UK emissions drop 5% as people use less gas to heat homes | UK | News

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Britons using less gas at home last year has led to a drop in greenhouse gas emissions, official figures have revealed.

The gases which cause global warming fell by 5.4% in 2023, the Department for Energy Security and Net Zero (DESNZ) said.

Jess Ralston, energy analyst at the Energy and Climate Intelligence Unit (ECIU) said: “The UK’s spent over £100 billion on gas since the start of the crisis, with most people really feeling the pinch in their energy bills – so it’s no surprise that expensive energy has meant people use less of it.”

Total UK greenhouse gas emissions reached 384.2 million tonnes carbon dioxide equivalent last year.

DEZNZ said: “This decrease in 2023 is primarily due to a reduction in gas demand from the electricity supply and buildings and product uses sectors.”

Gas power generation in Britain fell by 21.1% in 2023, the provisional data showed.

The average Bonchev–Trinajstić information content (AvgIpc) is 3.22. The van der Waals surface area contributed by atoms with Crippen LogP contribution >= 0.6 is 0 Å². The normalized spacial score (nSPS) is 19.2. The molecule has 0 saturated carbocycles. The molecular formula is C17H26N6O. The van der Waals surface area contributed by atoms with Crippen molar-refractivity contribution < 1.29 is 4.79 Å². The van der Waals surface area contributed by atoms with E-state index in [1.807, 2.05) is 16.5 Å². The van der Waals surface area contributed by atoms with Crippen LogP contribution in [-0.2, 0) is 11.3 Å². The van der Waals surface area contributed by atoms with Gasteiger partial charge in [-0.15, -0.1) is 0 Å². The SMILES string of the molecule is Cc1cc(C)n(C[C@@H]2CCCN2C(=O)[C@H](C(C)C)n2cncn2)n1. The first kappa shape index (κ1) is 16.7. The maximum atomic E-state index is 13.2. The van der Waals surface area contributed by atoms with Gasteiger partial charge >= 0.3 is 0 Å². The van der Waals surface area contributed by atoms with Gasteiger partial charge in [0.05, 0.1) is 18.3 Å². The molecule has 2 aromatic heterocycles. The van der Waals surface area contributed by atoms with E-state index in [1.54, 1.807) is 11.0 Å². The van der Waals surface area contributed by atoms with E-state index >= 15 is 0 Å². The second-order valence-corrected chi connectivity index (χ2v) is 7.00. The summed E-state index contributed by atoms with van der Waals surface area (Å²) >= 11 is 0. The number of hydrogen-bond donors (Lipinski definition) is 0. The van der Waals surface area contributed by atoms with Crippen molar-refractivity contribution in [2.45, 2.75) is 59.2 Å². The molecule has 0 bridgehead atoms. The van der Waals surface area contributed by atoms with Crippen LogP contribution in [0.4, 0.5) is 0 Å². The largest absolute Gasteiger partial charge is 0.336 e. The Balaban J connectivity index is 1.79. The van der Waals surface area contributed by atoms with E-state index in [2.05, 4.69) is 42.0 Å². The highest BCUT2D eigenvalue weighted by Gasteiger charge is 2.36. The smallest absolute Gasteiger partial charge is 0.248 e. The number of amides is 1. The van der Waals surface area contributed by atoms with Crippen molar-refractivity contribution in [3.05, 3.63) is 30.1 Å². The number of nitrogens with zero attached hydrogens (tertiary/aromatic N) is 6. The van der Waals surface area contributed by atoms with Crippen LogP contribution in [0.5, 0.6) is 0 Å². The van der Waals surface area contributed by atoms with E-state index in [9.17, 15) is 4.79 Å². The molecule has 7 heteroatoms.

Energy Security Secretary Claire Coutinho said: “This latest drop in our emissions follows the UK’s achievement in becoming the first major economy to halve its polluting carbon emissions.

“We have done all this whilst growing our economy by 80%, and shielding families from unnecessary costs.”    

Energy prices for most UK households hit record highs at the end of 2022 despite support from the government and did not begin to fall until July 2023.

Ms Ralston said: “Our reliance on gas for home heating has left many colder and poorer.

“Insulated homes waste less energy and so cost less to heat. In the middle of a gas crisis, it seems all the more bizarre that the Government last September U-turned on warm home standards for landlords leaving renters to face either high bills or a cold home for years to come. 

“With its home insulation programmes lagging, it seems the Government is more focussed on drilling in the North Sea which, it finally had to admit, won’t actually help with bills.”

Emissions from transport dropped just 1% last year and emissions from buildings were only down 6%.

Doug Parr, policy director at Greenpeace UK, said: “Any fall in UK emissions is much needed, but let’s not fool ourselves that we’re on track to meet our international obligations or our legal carbon budgets by 2030.

“Emissions from buildings and transport remain stubbornly high and the government doesn’t have policy in place yet to deliver the cuts needed for the planet or to uphold our international promises. 

“[Rishi] Sunak needs to get serious about insulation, heat pumps and public transport, and must rapidly scale up the roll out of renewables and the electrification of vehicles to get us on track.”

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